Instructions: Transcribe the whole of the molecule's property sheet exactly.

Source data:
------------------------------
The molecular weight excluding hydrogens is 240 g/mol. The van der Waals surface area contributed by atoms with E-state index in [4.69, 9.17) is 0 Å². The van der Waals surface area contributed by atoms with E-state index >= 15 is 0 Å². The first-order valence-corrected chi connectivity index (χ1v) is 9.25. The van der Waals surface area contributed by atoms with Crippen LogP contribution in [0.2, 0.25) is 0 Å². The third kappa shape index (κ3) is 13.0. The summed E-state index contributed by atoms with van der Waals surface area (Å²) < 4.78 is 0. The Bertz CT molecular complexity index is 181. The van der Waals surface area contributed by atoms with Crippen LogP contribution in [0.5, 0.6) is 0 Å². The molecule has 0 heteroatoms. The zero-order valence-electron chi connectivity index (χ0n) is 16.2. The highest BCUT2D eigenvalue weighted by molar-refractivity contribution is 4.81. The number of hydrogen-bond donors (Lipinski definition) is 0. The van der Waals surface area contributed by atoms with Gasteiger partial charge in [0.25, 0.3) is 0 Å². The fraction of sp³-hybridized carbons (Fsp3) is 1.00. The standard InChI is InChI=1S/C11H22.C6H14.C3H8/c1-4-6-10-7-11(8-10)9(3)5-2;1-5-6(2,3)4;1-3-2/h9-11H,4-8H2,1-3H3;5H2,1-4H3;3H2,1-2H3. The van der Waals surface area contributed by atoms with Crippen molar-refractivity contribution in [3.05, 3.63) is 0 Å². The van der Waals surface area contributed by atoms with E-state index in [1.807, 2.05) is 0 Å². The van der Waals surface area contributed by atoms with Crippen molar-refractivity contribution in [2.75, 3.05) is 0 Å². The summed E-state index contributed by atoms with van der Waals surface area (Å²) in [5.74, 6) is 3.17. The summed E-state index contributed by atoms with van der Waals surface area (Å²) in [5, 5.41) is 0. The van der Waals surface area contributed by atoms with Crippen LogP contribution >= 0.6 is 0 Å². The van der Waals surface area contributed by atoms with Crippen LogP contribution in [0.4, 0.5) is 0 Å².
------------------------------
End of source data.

The molecular weight excluding hydrogens is 240 g/mol. The van der Waals surface area contributed by atoms with E-state index in [4.69, 9.17) is 0 Å². The van der Waals surface area contributed by atoms with E-state index >= 15 is 0 Å². The first-order valence-corrected chi connectivity index (χ1v) is 9.25. The van der Waals surface area contributed by atoms with Crippen LogP contribution in [0.2, 0.25) is 0 Å². The third kappa shape index (κ3) is 13.0. The summed E-state index contributed by atoms with van der Waals surface area (Å²) < 4.78 is 0. The Bertz CT molecular complexity index is 181. The van der Waals surface area contributed by atoms with Crippen LogP contribution in [0.5, 0.6) is 0 Å². The molecule has 0 heteroatoms. The zero-order valence-electron chi connectivity index (χ0n) is 16.2. The highest BCUT2D eigenvalue weighted by molar-refractivity contribution is 4.81. The number of hydrogen-bond donors (Lipinski definition) is 0. The van der Waals surface area contributed by atoms with Gasteiger partial charge in [0.25, 0.3) is 0 Å². The fraction of sp³-hybridized carbons (Fsp3) is 1.00. The standard InChI is InChI=1S/C11H22.C6H14.C3H8/c1-4-6-10-7-11(8-10)9(3)5-2;1-5-6(2,3)4;1-3-2/h9-11H,4-8H2,1-3H3;5H2,1-4H3;3H2,1-2H3. The van der Waals surface area contributed by atoms with Crippen molar-refractivity contribution in [3.05, 3.63) is 0 Å². The van der Waals surface area contributed by atoms with E-state index in [1.807, 2.05) is 0 Å². The van der Waals surface area contributed by atoms with Crippen molar-refractivity contribution in [2.75, 3.05) is 0 Å². The summed E-state index contributed by atoms with van der Waals surface area (Å²) in [5.74, 6) is 3.17. The summed E-state index contributed by atoms with van der Waals surface area (Å²) in [5, 5.41) is 0. The van der Waals surface area contributed by atoms with Crippen LogP contribution >= 0.6 is 0 Å². The van der Waals surface area contributed by atoms with Crippen LogP contribution in [0.4, 0.5) is 0 Å².